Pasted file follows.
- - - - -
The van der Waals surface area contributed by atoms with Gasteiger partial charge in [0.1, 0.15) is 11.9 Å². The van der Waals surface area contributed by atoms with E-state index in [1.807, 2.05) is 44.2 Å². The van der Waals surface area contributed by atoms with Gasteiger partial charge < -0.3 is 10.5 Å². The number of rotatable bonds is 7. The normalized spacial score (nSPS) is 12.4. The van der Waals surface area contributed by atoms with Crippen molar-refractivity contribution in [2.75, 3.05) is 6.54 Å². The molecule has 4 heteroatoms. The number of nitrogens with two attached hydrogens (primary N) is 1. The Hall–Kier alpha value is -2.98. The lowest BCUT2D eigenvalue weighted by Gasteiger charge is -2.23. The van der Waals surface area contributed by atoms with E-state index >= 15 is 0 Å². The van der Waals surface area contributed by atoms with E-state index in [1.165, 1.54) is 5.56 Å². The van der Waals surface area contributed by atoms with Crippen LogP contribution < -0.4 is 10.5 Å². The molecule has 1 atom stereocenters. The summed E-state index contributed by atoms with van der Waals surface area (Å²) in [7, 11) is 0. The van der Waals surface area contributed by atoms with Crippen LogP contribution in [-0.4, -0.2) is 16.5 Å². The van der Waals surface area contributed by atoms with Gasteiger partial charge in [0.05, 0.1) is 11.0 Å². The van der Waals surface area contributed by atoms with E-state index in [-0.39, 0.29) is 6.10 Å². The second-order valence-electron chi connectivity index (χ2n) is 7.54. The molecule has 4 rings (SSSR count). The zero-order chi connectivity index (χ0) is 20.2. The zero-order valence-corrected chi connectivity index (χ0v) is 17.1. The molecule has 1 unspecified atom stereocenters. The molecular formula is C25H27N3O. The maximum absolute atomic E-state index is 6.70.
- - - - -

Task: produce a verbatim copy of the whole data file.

The van der Waals surface area contributed by atoms with Gasteiger partial charge in [0.1, 0.15) is 11.9 Å². The van der Waals surface area contributed by atoms with E-state index in [1.807, 2.05) is 44.2 Å². The van der Waals surface area contributed by atoms with Gasteiger partial charge < -0.3 is 10.5 Å². The number of rotatable bonds is 7. The normalized spacial score (nSPS) is 12.4. The van der Waals surface area contributed by atoms with Crippen molar-refractivity contribution in [2.75, 3.05) is 6.54 Å². The molecule has 4 heteroatoms. The number of nitrogens with two attached hydrogens (primary N) is 1. The Hall–Kier alpha value is -2.98. The lowest BCUT2D eigenvalue weighted by Gasteiger charge is -2.23. The van der Waals surface area contributed by atoms with E-state index >= 15 is 0 Å². The van der Waals surface area contributed by atoms with E-state index in [1.165, 1.54) is 5.56 Å². The van der Waals surface area contributed by atoms with Crippen LogP contribution < -0.4 is 10.5 Å². The molecule has 1 atom stereocenters. The summed E-state index contributed by atoms with van der Waals surface area (Å²) in [7, 11) is 0. The van der Waals surface area contributed by atoms with Crippen LogP contribution in [-0.4, -0.2) is 16.5 Å². The van der Waals surface area contributed by atoms with Gasteiger partial charge in [0.05, 0.1) is 11.0 Å². The van der Waals surface area contributed by atoms with E-state index in [-0.39, 0.29) is 6.10 Å². The second-order valence-electron chi connectivity index (χ2n) is 7.54. The molecule has 4 rings (SSSR count). The zero-order chi connectivity index (χ0) is 20.2. The zero-order valence-corrected chi connectivity index (χ0v) is 17.1. The molecule has 1 unspecified atom stereocenters. The molecular formula is C25H27N3O. The maximum absolute atomic E-state index is 6.70.